Join Derrick Story for an in-depth discussion in this video Using the Levels brick, part of Aperture 2 Essential Training.
I am now going to move down to the Levels Brick.…We are going to keep working with this same image.…We have done some Exposure adjustments.…We have played with it a little bit Enhance and I still see some opportunity for improvement…and I think Levels would be exactly a right adjustment for that.…Now our Levels Brick again, very much works with our histogram and it allows us to make adjustments…in the dark areas, the middle tone areas and the bright areas of the image.…As you see here, we have brought our image a pretty long ways but we have some gaps here in the dark and the white.…
You may or may not want to move these adjustments all the way over to the edge of the histogram.…Let's take a look at them and see what we get.…I am going to start with the bright area.…By the way, I am working in the Luminance channel, which is mainly adjust (Ph) the brights and the darks…and this Levels control that we have seen in Photoshop for years.…The easiest way to work in Levels, if you like working in RGB you can switch to that or you can work…
- Understanding Aperture terms, interface, preferences, and workflow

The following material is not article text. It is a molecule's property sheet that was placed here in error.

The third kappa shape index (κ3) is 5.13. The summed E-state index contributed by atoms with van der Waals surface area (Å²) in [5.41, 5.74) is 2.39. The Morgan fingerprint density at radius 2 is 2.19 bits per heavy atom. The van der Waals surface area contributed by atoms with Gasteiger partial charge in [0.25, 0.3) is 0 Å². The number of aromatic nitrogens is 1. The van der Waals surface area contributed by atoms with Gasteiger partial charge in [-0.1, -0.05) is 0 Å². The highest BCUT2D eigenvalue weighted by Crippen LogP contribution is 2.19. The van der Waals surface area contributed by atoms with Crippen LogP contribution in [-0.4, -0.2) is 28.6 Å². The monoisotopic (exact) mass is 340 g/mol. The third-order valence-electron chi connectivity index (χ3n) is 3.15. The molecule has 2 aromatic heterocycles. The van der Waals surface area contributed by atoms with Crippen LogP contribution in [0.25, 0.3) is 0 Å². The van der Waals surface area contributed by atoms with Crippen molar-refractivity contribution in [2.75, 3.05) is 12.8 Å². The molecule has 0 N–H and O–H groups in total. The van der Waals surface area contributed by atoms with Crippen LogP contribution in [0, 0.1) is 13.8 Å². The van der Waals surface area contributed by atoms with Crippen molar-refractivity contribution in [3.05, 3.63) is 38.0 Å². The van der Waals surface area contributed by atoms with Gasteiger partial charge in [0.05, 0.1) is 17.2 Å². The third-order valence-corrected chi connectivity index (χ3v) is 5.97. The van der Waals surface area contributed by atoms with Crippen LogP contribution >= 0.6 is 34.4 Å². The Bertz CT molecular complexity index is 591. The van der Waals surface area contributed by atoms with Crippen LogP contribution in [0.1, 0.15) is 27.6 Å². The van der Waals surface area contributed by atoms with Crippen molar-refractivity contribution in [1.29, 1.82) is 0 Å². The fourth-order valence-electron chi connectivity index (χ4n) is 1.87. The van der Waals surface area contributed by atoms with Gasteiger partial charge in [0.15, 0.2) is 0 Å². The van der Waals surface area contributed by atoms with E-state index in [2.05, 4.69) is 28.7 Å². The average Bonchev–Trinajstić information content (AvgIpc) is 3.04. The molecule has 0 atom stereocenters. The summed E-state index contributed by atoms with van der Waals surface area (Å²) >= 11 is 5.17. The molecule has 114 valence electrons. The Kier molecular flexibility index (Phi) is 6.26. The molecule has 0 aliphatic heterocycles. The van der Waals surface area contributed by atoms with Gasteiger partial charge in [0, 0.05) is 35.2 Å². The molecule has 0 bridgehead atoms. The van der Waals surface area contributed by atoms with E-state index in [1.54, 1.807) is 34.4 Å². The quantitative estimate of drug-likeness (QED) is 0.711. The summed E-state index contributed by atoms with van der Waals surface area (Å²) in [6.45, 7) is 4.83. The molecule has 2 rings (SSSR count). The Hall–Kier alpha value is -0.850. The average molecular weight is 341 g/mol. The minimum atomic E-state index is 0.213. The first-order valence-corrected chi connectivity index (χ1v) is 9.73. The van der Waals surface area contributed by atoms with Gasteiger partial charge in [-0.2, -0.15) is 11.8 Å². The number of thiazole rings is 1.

- Creating metadata presets and adding keywords on import
- Importing images from a digital camera, hard drive, or iPhoto library
- Using tethered shooting
- Viewing images with previews, slideshows, and metadata overlays
- Comparing, selecting, and organizing images
- Correcting white balance, exposure, levels, and color
- Using Retouch, Straighten, Crop, Vignette, and other image adjustments
- Applying sharpening and noise reduction adjustments
- Searching for images and creating Smart Albums
- Exporting, archiving, and backing up photos
- Designing books, publishing web galleries, and printing images
Skill Level Beginner
Q: Are there a way to increase the font size in Aperture?
A: Not in Aperture itself, but you can use the zoom feature built into your operating system. (Aperture is a Mac-only program, by the way.) Go to the Apple menu and open System Preferences. Choose Universal Access. Turn on Zoom under the Seeing tab. Then, in any application, you can press Shift+Cmd+Plus to zoom in and Shift+Cmd+Minus to zoom out.
We advise you do not lower the screen resolution unless it's absolutely necessary, as that approach tends to make images softer than they really are. But if your sight is very poor, the tradeoff might be worth it.
1. Getting Started
2. Importing Images
3. Viewing Images
4. Comparing, Selecting, and Organizing Images
5. Making Basic Image Adjustments
6. Making Additional Image Adjustments
7. Using Unique Aperture Tools
8. Modifying Metadata
9. Searching for Images
10. Exporting Images
Using the Export plug-ins3m 27s
11. Archiving Photos
12. Using Aperture's Book-Making and Design Tools
13. Building Web Pages
14. Printing Images
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